~I received a copy of the film to review. Opinions and stories are my own.~
Dinosaur Train is a PBS Kids animated series that was created by Craig Bartlett, who also created Hey Arnold! and Rugrats. It features Buddy, an adventurous Tyrannosaurus Rex, and his Pteranodon family. They journey on the Dinosaur Train and meet different dinosaurs, creatures and explore the world around them. It opens up a whole new world of science and history for kids!
Dinosaur Train Nature Trackers features 8 Episodes with Buddy, Tiny, Shiny and Don as they travel the Dinosaur Train.
Stargazing on the Night Train – The Pteranodon family rides a special ‘Night Train” to another part of the Cretaceous Time Period, where they meet a Troodontid “cousin” of the Conductor’s, Sidney Sinovenator, who knows more about the stars than anyone. Sidney takes the family up to his favorite stargazing spot, “Starry Hill.”
Get Into Nature! – When the kids build their own version of a nest on the beach, they get the idea to turn their beach nest into a clubhouse. Shiny thinks that a clubhouse needs a club, and “the Nature Trackers” club is born! The kids decide to make their club about getting outside, getting into nature, and making new discoveries. The only problem is: which kid is in charge of the club?
Shiny and Snakes – Shiny gets over her fear of snakes when Tiny challenges the Nature Trackers to meet the ultimate snake: the Sanajeh, a huge Cretaceous snake from what is now India. Dad takes the kids on the Dinosaur Train to find Sana Sanajeh, who may be huge, but turns out to be quite friendly.
Tiny Loves Flowers – Tiny is horrified when her favorite buttercups all wilt, so Mom takes her and the family to the Big Pond, where she remembers seeing a whole lot of buttercups in bloom. On the way there, the Conductor gives the kids a visual lesson in “Nature’s Life Cycle,” explaining how a flower grows, blossoms, then wilts, and returns its seeds to the ground, to start the cycle all over again.
Buddy Explores the Tyrannosaurs – Buddy, an adopted T. rex, wishes he knew more about his T. rex ancestors. So, Dad takes him and Tiny on the Dinosaur Train back to the early Cretaceous, to visit an ancestor: an earlier version of Tyrannosaurus rex called Raptorex. Rodney Raptorex is a kid who won’t grow up to be as big as Buddy will, but the two boys find that they not only have a lot of differences, they have a lot in common, too.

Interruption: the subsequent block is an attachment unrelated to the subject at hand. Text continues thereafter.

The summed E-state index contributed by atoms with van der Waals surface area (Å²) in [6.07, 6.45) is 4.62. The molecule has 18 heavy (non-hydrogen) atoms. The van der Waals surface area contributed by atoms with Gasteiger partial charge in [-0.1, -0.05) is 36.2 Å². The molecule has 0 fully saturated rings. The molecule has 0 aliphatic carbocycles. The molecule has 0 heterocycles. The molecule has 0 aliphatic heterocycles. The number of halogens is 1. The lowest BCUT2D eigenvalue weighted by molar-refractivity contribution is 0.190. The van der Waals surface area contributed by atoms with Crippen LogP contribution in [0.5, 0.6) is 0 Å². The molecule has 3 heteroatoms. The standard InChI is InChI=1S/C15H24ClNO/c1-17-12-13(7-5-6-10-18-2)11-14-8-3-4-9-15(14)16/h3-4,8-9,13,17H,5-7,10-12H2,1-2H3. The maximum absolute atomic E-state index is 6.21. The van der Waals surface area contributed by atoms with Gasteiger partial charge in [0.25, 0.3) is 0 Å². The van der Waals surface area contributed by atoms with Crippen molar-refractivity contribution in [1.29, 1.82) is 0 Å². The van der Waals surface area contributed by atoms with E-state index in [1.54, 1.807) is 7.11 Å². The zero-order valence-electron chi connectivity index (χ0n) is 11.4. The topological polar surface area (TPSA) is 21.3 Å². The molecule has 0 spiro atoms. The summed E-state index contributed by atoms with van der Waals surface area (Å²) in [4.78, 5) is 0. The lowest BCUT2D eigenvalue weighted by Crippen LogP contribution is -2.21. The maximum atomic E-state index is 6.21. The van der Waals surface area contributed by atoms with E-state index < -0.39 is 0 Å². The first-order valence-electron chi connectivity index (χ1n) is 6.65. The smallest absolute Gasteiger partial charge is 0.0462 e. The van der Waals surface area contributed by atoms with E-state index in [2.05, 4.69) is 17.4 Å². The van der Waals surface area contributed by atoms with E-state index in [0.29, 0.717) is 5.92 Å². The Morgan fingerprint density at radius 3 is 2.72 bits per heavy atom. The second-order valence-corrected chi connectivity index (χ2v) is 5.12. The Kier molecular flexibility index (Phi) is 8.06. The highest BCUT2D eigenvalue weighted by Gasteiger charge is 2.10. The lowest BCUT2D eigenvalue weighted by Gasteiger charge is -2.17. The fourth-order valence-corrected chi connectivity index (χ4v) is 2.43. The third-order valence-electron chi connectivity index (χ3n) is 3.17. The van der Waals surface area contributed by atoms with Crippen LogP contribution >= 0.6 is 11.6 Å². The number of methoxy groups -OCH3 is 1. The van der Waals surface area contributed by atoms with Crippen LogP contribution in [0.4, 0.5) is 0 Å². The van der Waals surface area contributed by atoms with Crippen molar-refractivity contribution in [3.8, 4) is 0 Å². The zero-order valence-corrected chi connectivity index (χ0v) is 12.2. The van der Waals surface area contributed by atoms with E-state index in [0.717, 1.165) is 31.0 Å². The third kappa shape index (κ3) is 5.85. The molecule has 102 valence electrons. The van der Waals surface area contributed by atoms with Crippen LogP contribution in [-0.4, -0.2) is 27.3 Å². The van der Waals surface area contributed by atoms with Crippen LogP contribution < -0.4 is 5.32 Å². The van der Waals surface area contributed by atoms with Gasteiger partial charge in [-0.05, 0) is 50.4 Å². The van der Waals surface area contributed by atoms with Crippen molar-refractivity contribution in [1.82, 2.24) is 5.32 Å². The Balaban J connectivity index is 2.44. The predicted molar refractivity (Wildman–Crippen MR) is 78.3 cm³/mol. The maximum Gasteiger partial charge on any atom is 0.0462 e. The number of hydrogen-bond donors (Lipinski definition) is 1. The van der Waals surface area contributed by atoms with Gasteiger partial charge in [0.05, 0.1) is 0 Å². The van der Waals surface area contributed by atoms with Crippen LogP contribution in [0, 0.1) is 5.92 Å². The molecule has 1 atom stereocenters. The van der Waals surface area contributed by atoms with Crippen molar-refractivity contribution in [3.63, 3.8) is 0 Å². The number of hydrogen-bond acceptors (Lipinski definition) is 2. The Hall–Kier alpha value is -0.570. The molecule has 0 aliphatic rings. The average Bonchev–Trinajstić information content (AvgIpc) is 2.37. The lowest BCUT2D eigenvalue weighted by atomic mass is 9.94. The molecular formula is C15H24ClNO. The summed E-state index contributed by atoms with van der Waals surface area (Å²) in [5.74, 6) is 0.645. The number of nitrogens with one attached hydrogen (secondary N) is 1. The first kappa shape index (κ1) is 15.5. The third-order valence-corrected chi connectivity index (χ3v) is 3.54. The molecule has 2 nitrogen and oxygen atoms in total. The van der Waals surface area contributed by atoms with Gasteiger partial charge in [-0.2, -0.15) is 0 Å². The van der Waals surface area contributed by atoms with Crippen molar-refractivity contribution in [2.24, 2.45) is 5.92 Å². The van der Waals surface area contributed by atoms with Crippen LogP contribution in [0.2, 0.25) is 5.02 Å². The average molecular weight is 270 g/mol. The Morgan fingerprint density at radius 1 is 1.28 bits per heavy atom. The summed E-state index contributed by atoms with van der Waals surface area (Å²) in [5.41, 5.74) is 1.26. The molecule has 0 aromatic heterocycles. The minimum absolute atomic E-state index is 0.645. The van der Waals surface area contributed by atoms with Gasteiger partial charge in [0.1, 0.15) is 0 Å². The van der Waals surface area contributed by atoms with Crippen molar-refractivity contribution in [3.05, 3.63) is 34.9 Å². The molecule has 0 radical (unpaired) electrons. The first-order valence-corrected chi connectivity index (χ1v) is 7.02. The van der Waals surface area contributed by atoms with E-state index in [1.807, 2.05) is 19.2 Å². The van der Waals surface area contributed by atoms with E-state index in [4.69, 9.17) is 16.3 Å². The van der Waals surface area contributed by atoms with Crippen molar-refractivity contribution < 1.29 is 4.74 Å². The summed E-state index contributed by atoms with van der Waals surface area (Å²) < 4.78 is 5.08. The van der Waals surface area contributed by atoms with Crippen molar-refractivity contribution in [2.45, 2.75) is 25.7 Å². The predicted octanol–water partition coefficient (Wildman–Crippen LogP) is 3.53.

Rainy Day Fight – The kids are stuck cooped up in the nest for a long, rainy spell which leads to them fighting. Mom tells them that the rain has stopped enough that they can leave the nest – but she gives them an assignment: to go find their own “calm space,” where they can calm down enough to get along with each other again.
That’s Not a Dinosaur – The kids visit the Big Pond to attend the Biome Block Party. While attempting to win the leaf-necklace contest, Keenan Chirostemotes claims the Pteranodon sibs can’t compete for the prize for “dinosaur” with the most leaves because they are not dinosaurs. This launches the kids into a song called “That’s Not a Dinosaur”, as all the non-dinosaurs sing their piece. In the end, the game rules are changed to include all creatures, even non-dinosaurs, in all the contests!
Tiny’s Garden – The Nature Trackers go on a visit to the Big Pond, where Tiny hopes to see her favorite flowers. The Conductor tells her that if the kids gather seeds at the pond, they can bring them home and plant a garden full of those same flowers at the family nest! The kids all get into it, gathering seeds and bringing them home, where they plant a garden, and meet its new inhabitants, including Sammy, a friendly slug, who explains that slugs, spiders, and butterflies all help to make a garden complete.
It also comes with Bonus Special Features!
- Interactive Game
- Coloring Pages
- Information for Parents
- Dr. Scott’s Segments
What I really love about Dinosaur Train is that it helps children develop the skills for analyzing and reasoning situations. Created for children between 3-6, when cognitive skills become a focus, it creates adventures where children learn to think like scientists as well as learn fun activities outdoors.
Dinosaur Train even has a Nature Trackers Club, a community for young children, parents and educators that are interesting in learning more about nature and their environment! You print out the Nature Trackers Guidebook, complete the challenges and receive a Nature Trackers Token! Each month there is a new challenge and this month it is: “Make Your Own Nature Game” Challenge! Make sure to print out the directions and join in the fun with your kids!
This is a really great DVD for kids that encourages interaction, outdoor fun and family.
Purchase: You can purchase Dinosaur Train Nature Trackers for $9.99 in the PBS Shop. Remember that all proceeds for PBS movies, books and more helps support educational programming on PBS!